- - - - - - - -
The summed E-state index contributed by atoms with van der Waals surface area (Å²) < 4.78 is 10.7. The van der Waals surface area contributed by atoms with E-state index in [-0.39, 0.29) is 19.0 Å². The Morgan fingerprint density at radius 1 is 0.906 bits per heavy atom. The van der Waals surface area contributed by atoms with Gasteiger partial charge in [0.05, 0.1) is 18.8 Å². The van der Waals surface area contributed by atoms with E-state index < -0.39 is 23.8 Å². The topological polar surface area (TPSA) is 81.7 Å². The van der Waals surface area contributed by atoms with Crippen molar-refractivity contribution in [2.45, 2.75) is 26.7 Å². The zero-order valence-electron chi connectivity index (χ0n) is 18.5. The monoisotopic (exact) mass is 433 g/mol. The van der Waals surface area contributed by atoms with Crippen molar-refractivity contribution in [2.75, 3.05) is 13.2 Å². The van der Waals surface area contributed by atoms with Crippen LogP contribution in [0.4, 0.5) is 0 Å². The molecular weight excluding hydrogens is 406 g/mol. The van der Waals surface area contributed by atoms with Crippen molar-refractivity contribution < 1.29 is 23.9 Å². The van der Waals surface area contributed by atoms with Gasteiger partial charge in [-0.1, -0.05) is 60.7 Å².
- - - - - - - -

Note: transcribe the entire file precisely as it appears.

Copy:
The summed E-state index contributed by atoms with van der Waals surface area (Å²) < 4.78 is 10.7. The van der Waals surface area contributed by atoms with E-state index in [-0.39, 0.29) is 19.0 Å². The Morgan fingerprint density at radius 1 is 0.906 bits per heavy atom. The van der Waals surface area contributed by atoms with Gasteiger partial charge in [0.05, 0.1) is 18.8 Å². The van der Waals surface area contributed by atoms with E-state index < -0.39 is 23.8 Å². The topological polar surface area (TPSA) is 81.7 Å². The van der Waals surface area contributed by atoms with Crippen molar-refractivity contribution in [2.45, 2.75) is 26.7 Å². The zero-order valence-electron chi connectivity index (χ0n) is 18.5. The monoisotopic (exact) mass is 433 g/mol. The van der Waals surface area contributed by atoms with Crippen molar-refractivity contribution in [2.75, 3.05) is 13.2 Å². The van der Waals surface area contributed by atoms with Crippen LogP contribution in [0.4, 0.5) is 0 Å². The molecular weight excluding hydrogens is 406 g/mol. The van der Waals surface area contributed by atoms with Crippen molar-refractivity contribution < 1.29 is 23.9 Å². The van der Waals surface area contributed by atoms with Gasteiger partial charge in [-0.1, -0.05) is 60.7 Å².